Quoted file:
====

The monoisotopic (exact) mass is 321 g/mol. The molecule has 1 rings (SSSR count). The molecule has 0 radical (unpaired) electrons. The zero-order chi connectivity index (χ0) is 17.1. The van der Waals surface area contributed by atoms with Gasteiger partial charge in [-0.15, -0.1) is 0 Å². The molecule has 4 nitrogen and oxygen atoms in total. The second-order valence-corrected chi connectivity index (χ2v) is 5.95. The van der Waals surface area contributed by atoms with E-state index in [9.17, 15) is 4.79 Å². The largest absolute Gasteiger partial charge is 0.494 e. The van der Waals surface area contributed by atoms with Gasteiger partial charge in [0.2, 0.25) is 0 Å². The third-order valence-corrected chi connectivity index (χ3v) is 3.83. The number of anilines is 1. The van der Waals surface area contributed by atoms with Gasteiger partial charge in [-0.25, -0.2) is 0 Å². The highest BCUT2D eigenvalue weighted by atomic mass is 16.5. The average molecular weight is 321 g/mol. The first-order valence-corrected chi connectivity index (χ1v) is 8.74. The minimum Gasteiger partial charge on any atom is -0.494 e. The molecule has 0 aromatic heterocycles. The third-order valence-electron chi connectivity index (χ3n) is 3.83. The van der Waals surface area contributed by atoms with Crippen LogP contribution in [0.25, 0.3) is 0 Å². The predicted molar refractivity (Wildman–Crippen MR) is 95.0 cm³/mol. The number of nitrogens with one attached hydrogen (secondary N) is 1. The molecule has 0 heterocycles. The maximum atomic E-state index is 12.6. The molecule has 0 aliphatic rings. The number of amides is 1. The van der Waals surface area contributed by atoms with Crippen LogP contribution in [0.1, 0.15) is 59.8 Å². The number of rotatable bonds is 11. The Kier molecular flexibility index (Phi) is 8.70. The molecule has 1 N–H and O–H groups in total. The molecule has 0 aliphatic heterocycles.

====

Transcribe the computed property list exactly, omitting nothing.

The monoisotopic (exact) mass is 321 g/mol. The molecule has 1 rings (SSSR count). The molecule has 0 radical (unpaired) electrons. The zero-order chi connectivity index (χ0) is 17.1. The van der Waals surface area contributed by atoms with Gasteiger partial charge in [-0.15, -0.1) is 0 Å². The molecule has 4 nitrogen and oxygen atoms in total. The second-order valence-corrected chi connectivity index (χ2v) is 5.95. The van der Waals surface area contributed by atoms with E-state index in [9.17, 15) is 4.79 Å². The largest absolute Gasteiger partial charge is 0.494 e. The van der Waals surface area contributed by atoms with Gasteiger partial charge in [0.2, 0.25) is 0 Å². The third-order valence-corrected chi connectivity index (χ3v) is 3.83. The number of anilines is 1. The van der Waals surface area contributed by atoms with Gasteiger partial charge in [-0.25, -0.2) is 0 Å². The highest BCUT2D eigenvalue weighted by atomic mass is 16.5. The average molecular weight is 321 g/mol. The first-order valence-corrected chi connectivity index (χ1v) is 8.74. The minimum Gasteiger partial charge on any atom is -0.494 e. The molecule has 0 aromatic heterocycles. The third-order valence-electron chi connectivity index (χ3n) is 3.83. The van der Waals surface area contributed by atoms with Crippen LogP contribution in [0.25, 0.3) is 0 Å². The predicted molar refractivity (Wildman–Crippen MR) is 95.0 cm³/mol. The number of nitrogens with one attached hydrogen (secondary N) is 1. The molecule has 0 heterocycles. The maximum atomic E-state index is 12.6. The molecule has 0 aliphatic rings. The number of amides is 1. The van der Waals surface area contributed by atoms with Crippen LogP contribution in [0.1, 0.15) is 59.8 Å². The number of rotatable bonds is 11. The Kier molecular flexibility index (Phi) is 8.70. The molecule has 1 N–H and O–H groups in total. The molecule has 0 aliphatic heterocycles.